Poster of See You Tomorrow Photo: Douban
A recent commentary published by state-owned newspaper China Film News blaming “malicious” opinions on social media and rating websites like Douban and Maoyan for hurting China’s film industry went viral on social media, with many Internet users debating objectivity of rating websites and the role of movie critics in China's film industry.
While the article says every filmmaker should improve their work by getting their films examined by the market, it also claims that several Weibo celebrities are making “malicious” and “irresponsible” comments just for “grabbing eyeballs” and “attracting fans”, which “seriously damages the ecosystem of the film industry.”
The article was written after a film critic @亵渎电音 (literally meaning “blaspheme film”) wrote on Weibo that “Zhang Yimou has died!” referring to his latest film The Great Wall which only gets 4.9 points on Douban, according to the site on Thursday, while it has grossed nearly 900 million mainland box office as of Thursday, according to Ant Group.
The China Film News article spread quickly on China’s online community and triggered public discussions after it was reposted Tuesday by the APP of state-owned newspaper People’s Daily with an edited title highlighting that “malicious reviews” are hurting China’s film industry, while the content of the article remains the same as the original one.
“In such a mobile Internet era, service websites like Douban and Maoyan have played a part in providing movie information and guidance to the audiences. However, it is so surprising to see the scores of the three New Year blockbusters by Douban and Maoyan,” reads the article referring to the three latest Chinese films, The Great Wall, See You Tomorrow, and Railroad Tigers.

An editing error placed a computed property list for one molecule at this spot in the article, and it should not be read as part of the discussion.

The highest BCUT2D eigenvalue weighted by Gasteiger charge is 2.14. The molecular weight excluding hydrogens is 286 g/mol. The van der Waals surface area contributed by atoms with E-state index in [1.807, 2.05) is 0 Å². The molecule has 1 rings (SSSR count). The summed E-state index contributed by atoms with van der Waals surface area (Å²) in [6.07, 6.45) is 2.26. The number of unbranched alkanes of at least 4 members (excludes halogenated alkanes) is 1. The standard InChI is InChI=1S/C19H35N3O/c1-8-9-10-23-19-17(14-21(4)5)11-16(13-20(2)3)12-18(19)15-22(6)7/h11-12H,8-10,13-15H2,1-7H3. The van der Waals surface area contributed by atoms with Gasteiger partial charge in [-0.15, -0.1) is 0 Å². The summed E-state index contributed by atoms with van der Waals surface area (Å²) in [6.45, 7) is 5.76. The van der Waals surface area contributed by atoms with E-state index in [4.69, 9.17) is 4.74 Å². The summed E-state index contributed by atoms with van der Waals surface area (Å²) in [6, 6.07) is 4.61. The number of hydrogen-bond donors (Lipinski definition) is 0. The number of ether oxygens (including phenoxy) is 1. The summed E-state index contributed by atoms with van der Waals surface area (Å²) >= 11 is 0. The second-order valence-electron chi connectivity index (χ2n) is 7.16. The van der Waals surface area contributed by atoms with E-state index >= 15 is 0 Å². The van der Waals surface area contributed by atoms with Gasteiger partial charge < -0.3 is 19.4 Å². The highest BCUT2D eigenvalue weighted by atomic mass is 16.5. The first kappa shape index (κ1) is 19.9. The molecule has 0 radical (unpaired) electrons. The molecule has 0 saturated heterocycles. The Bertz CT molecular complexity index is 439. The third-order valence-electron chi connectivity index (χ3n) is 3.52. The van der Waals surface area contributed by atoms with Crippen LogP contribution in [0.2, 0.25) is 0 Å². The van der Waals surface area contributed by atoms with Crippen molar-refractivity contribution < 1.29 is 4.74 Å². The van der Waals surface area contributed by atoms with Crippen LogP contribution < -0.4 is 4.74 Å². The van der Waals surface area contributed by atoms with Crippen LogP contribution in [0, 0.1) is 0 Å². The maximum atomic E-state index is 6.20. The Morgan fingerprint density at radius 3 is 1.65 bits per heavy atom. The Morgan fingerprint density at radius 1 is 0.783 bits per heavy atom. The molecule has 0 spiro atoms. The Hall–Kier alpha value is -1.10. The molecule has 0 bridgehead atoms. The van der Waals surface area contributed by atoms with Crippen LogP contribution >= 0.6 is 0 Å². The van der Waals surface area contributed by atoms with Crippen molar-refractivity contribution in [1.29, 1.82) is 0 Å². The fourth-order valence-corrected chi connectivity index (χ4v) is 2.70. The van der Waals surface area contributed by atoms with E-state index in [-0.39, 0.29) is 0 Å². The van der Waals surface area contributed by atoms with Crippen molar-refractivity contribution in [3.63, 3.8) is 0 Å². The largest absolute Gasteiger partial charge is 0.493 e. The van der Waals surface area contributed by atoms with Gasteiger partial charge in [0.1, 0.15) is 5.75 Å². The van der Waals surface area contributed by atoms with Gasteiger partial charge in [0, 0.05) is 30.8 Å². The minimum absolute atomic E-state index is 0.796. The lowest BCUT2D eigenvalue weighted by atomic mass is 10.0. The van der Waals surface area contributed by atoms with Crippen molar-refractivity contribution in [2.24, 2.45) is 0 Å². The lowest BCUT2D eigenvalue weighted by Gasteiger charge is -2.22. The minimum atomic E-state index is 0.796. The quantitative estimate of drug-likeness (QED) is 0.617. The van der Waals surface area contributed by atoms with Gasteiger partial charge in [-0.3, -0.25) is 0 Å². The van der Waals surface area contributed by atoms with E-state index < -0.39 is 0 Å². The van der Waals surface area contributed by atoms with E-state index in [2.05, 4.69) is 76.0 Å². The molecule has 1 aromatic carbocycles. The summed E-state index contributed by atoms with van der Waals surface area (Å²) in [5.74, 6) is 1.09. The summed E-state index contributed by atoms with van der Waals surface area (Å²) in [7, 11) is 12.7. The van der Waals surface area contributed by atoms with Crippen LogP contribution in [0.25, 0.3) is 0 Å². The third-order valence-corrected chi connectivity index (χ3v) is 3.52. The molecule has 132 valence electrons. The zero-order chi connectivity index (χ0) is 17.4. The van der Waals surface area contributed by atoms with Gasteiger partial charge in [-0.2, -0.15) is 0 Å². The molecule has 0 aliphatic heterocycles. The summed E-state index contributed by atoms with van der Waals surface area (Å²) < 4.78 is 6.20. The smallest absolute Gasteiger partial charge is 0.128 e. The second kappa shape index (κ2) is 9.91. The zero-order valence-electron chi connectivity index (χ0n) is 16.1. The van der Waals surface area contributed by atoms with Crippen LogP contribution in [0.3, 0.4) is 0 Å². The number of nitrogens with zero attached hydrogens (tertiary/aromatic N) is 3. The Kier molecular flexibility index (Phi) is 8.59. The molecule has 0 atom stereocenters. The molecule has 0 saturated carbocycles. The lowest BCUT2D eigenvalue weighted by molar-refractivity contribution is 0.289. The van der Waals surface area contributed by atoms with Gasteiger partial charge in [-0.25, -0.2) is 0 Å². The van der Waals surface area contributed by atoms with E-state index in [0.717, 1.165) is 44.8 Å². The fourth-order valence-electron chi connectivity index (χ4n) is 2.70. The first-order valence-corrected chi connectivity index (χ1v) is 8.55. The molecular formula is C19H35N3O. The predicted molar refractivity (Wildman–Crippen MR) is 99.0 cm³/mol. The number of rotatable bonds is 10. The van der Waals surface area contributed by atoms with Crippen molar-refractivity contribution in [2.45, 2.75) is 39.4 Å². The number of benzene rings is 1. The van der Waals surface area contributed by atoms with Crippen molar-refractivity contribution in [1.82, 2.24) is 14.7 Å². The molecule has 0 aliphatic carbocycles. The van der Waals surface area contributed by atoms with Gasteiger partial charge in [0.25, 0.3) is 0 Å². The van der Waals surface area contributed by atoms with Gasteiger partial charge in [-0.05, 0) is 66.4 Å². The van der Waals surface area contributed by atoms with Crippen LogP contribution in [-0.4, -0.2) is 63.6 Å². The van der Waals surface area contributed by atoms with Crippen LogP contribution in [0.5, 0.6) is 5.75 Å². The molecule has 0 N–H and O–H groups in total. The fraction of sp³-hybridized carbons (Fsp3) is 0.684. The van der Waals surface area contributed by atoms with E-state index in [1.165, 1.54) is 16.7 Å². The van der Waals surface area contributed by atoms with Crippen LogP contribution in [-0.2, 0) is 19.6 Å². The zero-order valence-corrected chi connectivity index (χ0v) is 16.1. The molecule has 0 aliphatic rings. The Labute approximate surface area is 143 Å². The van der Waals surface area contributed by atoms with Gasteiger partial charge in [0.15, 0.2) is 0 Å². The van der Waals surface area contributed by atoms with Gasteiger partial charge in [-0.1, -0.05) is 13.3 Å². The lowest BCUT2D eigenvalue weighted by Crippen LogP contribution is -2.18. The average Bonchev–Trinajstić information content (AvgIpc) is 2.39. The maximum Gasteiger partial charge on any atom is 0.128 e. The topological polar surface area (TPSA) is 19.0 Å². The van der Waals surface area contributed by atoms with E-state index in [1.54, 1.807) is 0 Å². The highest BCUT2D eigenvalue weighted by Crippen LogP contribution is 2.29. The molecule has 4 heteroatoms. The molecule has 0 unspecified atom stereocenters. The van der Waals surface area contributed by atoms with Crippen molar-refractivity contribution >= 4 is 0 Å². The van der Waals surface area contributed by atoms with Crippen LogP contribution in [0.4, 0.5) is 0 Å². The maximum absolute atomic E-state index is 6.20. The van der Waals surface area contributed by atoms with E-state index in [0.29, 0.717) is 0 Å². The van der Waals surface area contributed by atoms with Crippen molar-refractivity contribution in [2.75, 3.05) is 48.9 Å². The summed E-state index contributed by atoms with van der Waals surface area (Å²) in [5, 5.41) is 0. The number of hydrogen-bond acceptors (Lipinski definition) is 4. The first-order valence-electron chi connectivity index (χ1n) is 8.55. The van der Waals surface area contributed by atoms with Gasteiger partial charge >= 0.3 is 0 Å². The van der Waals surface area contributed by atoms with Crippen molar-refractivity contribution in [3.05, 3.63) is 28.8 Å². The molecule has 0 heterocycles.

“As of 7:00 pm on December 27, only 6.6% of the 43,300 viewers rated 5 stars for See You Tomorrow, while 40% gave 1 star,” the article said, questioning whether such a score on Douban is trustworthy.
The article also says that thousands of viewers gave 1 star to See You Tomorrow on Douban even before the film’s premiere was over on December 23, claiming that hackers may have interfered in the scoring system.
Regarding Maoyan, also a ticket selling platform which classifies the ratings into “audience scoring” and “professional scoring”, the article, however, claims that there are only “69 professional critics” on the website to rate the films. Furthermore, such “professional critics” are “either super film lovers or film researchers”, which means there would be “a huge difference” between their ratings and audiences’.
The commentary quickly ignited a wave of discussion on Sina Weibo, a Twitter-like Chinese microblogging platform, on Wednesday with many arguing that what should be judged is the quality of the film rather than the rating system.
“The audiences themselves know better than anybody else whether the scoring is fair or not. You should first and foremost make a good movie,” said @瓶瓶or乓乓.
“It reflects the people’s strength and anger. You should know that if you want to change the score of a movie on Douban, you will need a large number of people to rate it. So this is a spontaneous event,” commented @黑白影.